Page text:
One of the interesting things Peter Ghostine brought up on our joint webcast last week was that he still thinks Microsoft might build or buy Parallels Containers “OS virtualization” technology. (Parallels Containers was previously known as Parallels Virtuozzo or SWsoft Virtuozzo.)
A lot of people have thought that Parallels Containers would be a great technology for Microsoft to own (myself included), although frankly I thought the window of opportunity had passed and the whole idea sort of slipped my mind.
But wow. If Peter is right and Microsoft does end up building or buying a Containers-like technology, that would be pretty huge.
What is Parallels Containers?
Parallels is a virtualization software company with a product called “Containers.” Containers’ OS virtualization is kind of like a combination between terminal server and a hypervisor.
Containers takes a single copy of Windows Server and divides it into a bunch of “containers” that each have their own machine name, IP address, services, accounts, etc. For all intents and purposes, each container looks and feels like a completely separate VM. But in reality only one copy of Windows is running. Each container is technically more like a sort of “super isolation” environment instead of a true VM.
In the real world this means that you can get VM-level isolation of sessions with server scalability more like terminal server (as opposed to a hypervisor running a bunch of VMs).
Why use Parallels Containers?
The biggest use of Parallels Containers in the real world is for all those Internet hosting companies that offer “private servers” for just a few dollars a month. They use Containers to put dozens of customers on the same physical host (all while each customer thinks they have their own private Windows server).
The other killer use case is for VDI. Since Parallels Containers allows you to get the isolation of VDI with the session density of terminal server, it’s truly the best of both worlds.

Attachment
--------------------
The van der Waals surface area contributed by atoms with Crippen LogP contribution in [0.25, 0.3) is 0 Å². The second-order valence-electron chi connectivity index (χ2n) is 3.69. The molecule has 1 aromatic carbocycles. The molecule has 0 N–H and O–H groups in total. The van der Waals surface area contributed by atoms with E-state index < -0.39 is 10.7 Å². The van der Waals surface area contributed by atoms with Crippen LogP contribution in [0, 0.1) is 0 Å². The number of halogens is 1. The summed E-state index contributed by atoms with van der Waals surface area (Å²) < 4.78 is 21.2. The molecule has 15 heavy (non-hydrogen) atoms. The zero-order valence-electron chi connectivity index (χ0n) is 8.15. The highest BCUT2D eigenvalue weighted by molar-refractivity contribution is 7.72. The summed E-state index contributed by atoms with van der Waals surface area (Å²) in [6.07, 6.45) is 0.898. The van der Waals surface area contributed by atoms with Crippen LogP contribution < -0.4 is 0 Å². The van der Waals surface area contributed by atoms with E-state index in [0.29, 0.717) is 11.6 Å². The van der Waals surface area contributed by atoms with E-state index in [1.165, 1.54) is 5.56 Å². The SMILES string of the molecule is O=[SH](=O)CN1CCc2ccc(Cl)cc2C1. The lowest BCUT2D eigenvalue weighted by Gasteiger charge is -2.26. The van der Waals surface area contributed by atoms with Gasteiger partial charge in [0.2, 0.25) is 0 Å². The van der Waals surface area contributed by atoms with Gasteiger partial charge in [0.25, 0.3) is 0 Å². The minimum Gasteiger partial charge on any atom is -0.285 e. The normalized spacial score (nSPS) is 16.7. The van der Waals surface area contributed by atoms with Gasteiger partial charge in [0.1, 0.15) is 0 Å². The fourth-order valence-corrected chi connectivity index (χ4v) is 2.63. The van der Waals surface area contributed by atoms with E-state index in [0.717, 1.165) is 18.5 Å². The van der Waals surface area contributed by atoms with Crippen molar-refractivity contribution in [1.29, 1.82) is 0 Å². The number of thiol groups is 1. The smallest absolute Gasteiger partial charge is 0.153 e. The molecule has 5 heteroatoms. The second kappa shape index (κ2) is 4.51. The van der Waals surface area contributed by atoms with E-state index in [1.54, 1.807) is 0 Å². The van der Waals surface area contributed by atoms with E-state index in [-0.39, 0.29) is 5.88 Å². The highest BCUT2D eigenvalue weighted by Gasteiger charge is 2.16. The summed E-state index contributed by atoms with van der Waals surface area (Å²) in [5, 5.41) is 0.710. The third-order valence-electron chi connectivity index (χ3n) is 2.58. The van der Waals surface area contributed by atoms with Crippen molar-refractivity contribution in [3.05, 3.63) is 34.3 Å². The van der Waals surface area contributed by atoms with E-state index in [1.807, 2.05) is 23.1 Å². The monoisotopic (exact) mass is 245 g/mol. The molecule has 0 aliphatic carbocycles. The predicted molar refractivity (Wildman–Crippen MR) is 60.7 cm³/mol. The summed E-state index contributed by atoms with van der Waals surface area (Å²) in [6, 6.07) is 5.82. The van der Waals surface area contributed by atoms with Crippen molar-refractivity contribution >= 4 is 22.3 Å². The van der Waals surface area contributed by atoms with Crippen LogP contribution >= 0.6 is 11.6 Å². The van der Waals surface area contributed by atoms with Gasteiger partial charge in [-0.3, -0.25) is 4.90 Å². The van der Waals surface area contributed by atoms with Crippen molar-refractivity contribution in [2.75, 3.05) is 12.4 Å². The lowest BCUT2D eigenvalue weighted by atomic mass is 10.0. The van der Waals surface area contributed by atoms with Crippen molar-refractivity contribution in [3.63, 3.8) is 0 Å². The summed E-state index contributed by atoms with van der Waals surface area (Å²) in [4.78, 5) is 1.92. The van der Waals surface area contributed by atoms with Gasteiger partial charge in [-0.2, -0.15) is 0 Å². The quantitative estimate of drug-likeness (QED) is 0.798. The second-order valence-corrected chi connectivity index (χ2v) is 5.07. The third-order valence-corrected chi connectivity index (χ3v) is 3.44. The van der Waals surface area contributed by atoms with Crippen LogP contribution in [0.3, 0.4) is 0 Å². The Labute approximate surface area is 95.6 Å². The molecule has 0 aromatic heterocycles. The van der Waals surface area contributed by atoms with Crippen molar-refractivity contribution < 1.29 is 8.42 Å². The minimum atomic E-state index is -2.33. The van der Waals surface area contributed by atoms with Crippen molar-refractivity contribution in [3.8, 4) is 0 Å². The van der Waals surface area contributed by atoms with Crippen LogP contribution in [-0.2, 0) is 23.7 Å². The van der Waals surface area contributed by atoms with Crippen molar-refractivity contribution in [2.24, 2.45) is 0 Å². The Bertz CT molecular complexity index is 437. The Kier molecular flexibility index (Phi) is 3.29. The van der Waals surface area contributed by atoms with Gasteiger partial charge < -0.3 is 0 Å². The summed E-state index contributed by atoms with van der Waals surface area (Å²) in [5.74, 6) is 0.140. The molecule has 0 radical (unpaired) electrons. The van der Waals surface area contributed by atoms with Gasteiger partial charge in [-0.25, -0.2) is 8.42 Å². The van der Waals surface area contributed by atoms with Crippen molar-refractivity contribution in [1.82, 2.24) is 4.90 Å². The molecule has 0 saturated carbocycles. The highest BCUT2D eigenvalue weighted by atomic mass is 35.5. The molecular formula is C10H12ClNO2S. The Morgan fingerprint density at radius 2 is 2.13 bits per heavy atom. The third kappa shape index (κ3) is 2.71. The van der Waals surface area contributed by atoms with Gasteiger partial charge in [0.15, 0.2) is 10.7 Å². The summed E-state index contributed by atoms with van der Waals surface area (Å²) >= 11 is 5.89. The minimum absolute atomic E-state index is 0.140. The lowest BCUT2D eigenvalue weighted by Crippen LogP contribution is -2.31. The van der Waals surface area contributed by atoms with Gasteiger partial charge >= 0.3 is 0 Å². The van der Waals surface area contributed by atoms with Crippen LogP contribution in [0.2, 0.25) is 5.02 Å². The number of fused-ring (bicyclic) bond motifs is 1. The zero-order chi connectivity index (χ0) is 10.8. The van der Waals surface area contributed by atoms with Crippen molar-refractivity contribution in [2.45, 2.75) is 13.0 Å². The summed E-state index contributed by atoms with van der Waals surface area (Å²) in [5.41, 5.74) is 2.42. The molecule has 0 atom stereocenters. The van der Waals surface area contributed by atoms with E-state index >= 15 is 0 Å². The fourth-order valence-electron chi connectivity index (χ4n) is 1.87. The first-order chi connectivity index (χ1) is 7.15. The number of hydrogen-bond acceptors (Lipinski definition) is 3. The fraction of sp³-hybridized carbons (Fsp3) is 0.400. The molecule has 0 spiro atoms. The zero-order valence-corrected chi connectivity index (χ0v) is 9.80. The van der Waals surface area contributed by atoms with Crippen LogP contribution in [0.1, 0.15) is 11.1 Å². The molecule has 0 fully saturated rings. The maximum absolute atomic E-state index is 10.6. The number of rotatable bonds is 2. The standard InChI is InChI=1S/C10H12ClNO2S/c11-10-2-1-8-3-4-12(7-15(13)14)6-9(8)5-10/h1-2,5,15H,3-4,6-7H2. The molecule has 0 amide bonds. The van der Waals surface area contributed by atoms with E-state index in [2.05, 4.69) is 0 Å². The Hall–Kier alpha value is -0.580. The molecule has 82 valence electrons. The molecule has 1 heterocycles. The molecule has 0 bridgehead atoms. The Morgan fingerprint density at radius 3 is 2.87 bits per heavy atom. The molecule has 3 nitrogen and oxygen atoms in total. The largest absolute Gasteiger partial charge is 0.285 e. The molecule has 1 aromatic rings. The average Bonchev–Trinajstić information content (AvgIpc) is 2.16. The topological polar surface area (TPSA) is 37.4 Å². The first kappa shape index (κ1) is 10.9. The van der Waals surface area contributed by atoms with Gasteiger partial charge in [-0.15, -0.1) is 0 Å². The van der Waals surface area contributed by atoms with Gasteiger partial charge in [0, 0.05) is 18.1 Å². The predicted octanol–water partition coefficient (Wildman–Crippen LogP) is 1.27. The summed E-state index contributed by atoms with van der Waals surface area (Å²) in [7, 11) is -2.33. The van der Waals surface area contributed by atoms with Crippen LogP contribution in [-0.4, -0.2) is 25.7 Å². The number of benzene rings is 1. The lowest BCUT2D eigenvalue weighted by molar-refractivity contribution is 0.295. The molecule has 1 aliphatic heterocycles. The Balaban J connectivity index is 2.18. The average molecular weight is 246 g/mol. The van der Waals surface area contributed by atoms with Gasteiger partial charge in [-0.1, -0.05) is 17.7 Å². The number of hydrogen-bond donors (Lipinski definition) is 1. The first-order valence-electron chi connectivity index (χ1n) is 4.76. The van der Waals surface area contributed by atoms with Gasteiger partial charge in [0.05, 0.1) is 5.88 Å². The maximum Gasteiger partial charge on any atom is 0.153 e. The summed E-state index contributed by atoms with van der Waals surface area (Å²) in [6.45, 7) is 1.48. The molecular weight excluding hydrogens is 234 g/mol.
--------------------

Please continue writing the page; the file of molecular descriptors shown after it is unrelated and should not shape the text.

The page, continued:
Probably the main reason that it’s not used for every VDI deployment is because the leading VDI vendors—VMware, Citrix, and Microsoft—all have their own hypervisors that aren’t Parallels. (I know for sure Quest, Ericom, and Leostream—three connection broker vendors who are not tied to one specific hypervisor—all support and love Parallels.)
What does this have to do with Microsoft?
For years Peter Ghostine has been saying something along the lines of “if Microsoft wants to dominate the VDI space and kill VMware in the desktop arena, all they need to do it buy Parallels and no one will ever look anywhere else!” (That’s not an exact quote but rather a paraphrase based on stuff he’s said.)
While I agreed in principle, I figured that if Microsoft actually wanted to do that, they would have by now. Unfortunately I thought my dreams were dashed when Microsoft announced their feature set for terminal server (now called Remote Desktop Session Host) for Server 2008 R2. Among the new features are per-session IP address virtualization, Microsoft Installer Service per-session virtualization, and per-session “fair share” CPU management. (In other words, they’re beefing up the per-session isolation on their own.) So I thought if Microsoft was really going to buy Parallels then they would have done it already and not spent the time or effort developing these new R2 features.
Then again, maybe instead of spending a billion dollars on Parallels, it’s cheaper for Microsoft to modify terminal server and incorporate App-V into their own home-grown super isolation for sessions hosted on terminal server?
What do you think? Could Parallels Containers dominate the space if Microsoft owned them? Can Microsoft build this on their own? Is it too late? Or is Parallels just too obscure to matter in any significant way?